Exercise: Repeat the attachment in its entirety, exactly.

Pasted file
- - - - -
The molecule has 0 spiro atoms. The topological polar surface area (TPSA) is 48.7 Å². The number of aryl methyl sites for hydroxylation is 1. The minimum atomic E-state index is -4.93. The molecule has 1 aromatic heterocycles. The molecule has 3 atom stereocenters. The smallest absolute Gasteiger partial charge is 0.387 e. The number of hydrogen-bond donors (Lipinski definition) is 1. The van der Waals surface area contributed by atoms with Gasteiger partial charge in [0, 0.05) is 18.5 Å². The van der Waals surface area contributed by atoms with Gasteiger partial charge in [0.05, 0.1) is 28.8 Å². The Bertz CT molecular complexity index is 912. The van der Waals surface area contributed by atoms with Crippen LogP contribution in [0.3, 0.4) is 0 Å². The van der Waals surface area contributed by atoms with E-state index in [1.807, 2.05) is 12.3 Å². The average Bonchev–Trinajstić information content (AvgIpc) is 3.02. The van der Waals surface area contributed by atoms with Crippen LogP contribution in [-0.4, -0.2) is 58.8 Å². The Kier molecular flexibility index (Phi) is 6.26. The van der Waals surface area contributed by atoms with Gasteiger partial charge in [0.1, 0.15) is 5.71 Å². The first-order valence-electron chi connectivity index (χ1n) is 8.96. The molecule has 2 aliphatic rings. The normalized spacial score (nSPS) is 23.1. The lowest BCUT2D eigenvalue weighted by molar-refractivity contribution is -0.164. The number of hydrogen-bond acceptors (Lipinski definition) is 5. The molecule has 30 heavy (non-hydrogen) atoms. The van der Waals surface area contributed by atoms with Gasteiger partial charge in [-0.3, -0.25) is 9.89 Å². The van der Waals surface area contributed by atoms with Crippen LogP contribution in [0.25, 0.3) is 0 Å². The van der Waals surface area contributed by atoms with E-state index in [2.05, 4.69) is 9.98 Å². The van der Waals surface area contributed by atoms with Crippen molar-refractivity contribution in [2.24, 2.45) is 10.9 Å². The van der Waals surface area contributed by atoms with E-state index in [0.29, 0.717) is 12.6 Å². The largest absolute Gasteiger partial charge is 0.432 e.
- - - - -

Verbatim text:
The molecule has 0 spiro atoms. The topological polar surface area (TPSA) is 48.7 Å². The number of aryl methyl sites for hydroxylation is 1. The minimum atomic E-state index is -4.93. The molecule has 1 aromatic heterocycles. The molecule has 3 atom stereocenters. The smallest absolute Gasteiger partial charge is 0.387 e. The number of hydrogen-bond donors (Lipinski definition) is 1. The van der Waals surface area contributed by atoms with Gasteiger partial charge in [0, 0.05) is 18.5 Å². The van der Waals surface area contributed by atoms with Gasteiger partial charge in [0.05, 0.1) is 28.8 Å². The Bertz CT molecular complexity index is 912. The van der Waals surface area contributed by atoms with Crippen LogP contribution in [0.3, 0.4) is 0 Å². The van der Waals surface area contributed by atoms with E-state index in [1.807, 2.05) is 12.3 Å². The average Bonchev–Trinajstić information content (AvgIpc) is 3.02. The van der Waals surface area contributed by atoms with Crippen LogP contribution in [-0.4, -0.2) is 58.8 Å². The Kier molecular flexibility index (Phi) is 6.26. The van der Waals surface area contributed by atoms with Gasteiger partial charge in [0.1, 0.15) is 5.71 Å². The first-order valence-electron chi connectivity index (χ1n) is 8.96. The molecule has 2 aliphatic rings. The normalized spacial score (nSPS) is 23.1. The lowest BCUT2D eigenvalue weighted by molar-refractivity contribution is -0.164. The number of hydrogen-bond acceptors (Lipinski definition) is 5. The molecule has 30 heavy (non-hydrogen) atoms. The van der Waals surface area contributed by atoms with Gasteiger partial charge in [-0.3, -0.25) is 9.89 Å². The van der Waals surface area contributed by atoms with Crippen LogP contribution in [0.25, 0.3) is 0 Å². The van der Waals surface area contributed by atoms with E-state index in [2.05, 4.69) is 9.98 Å². The van der Waals surface area contributed by atoms with Crippen molar-refractivity contribution in [2.24, 2.45) is 10.9 Å². The van der Waals surface area contributed by atoms with E-state index in [0.29, 0.717) is 12.6 Å². The largest absolute Gasteiger partial charge is 0.432 e.